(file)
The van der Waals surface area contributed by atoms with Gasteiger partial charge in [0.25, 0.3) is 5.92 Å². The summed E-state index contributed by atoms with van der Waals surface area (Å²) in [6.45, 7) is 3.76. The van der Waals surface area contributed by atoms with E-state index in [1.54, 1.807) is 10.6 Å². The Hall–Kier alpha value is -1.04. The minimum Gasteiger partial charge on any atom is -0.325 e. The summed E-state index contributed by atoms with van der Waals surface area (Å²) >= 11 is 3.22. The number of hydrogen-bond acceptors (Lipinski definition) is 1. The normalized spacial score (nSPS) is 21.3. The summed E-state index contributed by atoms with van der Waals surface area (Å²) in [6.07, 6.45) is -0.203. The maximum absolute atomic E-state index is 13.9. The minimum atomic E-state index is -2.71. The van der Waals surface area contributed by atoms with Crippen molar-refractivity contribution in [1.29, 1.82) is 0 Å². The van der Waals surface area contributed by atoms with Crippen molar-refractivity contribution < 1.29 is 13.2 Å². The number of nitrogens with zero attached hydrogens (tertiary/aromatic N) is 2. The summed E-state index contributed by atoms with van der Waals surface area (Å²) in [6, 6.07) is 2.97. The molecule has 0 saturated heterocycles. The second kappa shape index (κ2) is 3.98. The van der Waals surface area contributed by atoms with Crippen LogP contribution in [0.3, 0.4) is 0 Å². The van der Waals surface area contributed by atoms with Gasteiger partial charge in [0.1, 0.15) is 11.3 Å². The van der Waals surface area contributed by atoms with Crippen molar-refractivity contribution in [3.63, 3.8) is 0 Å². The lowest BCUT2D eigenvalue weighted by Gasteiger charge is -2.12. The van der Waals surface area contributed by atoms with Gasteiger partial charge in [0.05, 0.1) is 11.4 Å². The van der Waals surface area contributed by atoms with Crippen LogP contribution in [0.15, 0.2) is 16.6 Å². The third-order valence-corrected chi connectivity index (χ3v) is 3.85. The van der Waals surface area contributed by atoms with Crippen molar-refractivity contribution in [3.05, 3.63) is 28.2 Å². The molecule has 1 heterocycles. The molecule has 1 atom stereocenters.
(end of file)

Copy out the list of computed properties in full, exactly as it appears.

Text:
The van der Waals surface area contributed by atoms with Gasteiger partial charge in [0.25, 0.3) is 5.92 Å². The summed E-state index contributed by atoms with van der Waals surface area (Å²) in [6.45, 7) is 3.76. The van der Waals surface area contributed by atoms with E-state index in [1.54, 1.807) is 10.6 Å². The Hall–Kier alpha value is -1.04. The minimum Gasteiger partial charge on any atom is -0.325 e. The summed E-state index contributed by atoms with van der Waals surface area (Å²) >= 11 is 3.22. The number of hydrogen-bond acceptors (Lipinski definition) is 1. The normalized spacial score (nSPS) is 21.3. The summed E-state index contributed by atoms with van der Waals surface area (Å²) in [6.07, 6.45) is -0.203. The maximum absolute atomic E-state index is 13.9. The minimum atomic E-state index is -2.71. The van der Waals surface area contributed by atoms with Crippen molar-refractivity contribution in [1.29, 1.82) is 0 Å². The van der Waals surface area contributed by atoms with Crippen molar-refractivity contribution < 1.29 is 13.2 Å². The number of nitrogens with zero attached hydrogens (tertiary/aromatic N) is 2. The summed E-state index contributed by atoms with van der Waals surface area (Å²) in [6, 6.07) is 2.97. The molecule has 0 saturated heterocycles. The second kappa shape index (κ2) is 3.98. The van der Waals surface area contributed by atoms with Crippen LogP contribution in [0.3, 0.4) is 0 Å². The van der Waals surface area contributed by atoms with Gasteiger partial charge in [0.1, 0.15) is 11.3 Å². The van der Waals surface area contributed by atoms with Crippen molar-refractivity contribution in [3.63, 3.8) is 0 Å². The lowest BCUT2D eigenvalue weighted by Gasteiger charge is -2.12. The van der Waals surface area contributed by atoms with Gasteiger partial charge in [0.05, 0.1) is 11.4 Å². The van der Waals surface area contributed by atoms with Crippen LogP contribution in [0.15, 0.2) is 16.6 Å². The third-order valence-corrected chi connectivity index (χ3v) is 3.85. The van der Waals surface area contributed by atoms with Crippen molar-refractivity contribution in [3.05, 3.63) is 28.2 Å². The molecule has 1 heterocycles. The molecule has 1 atom stereocenters.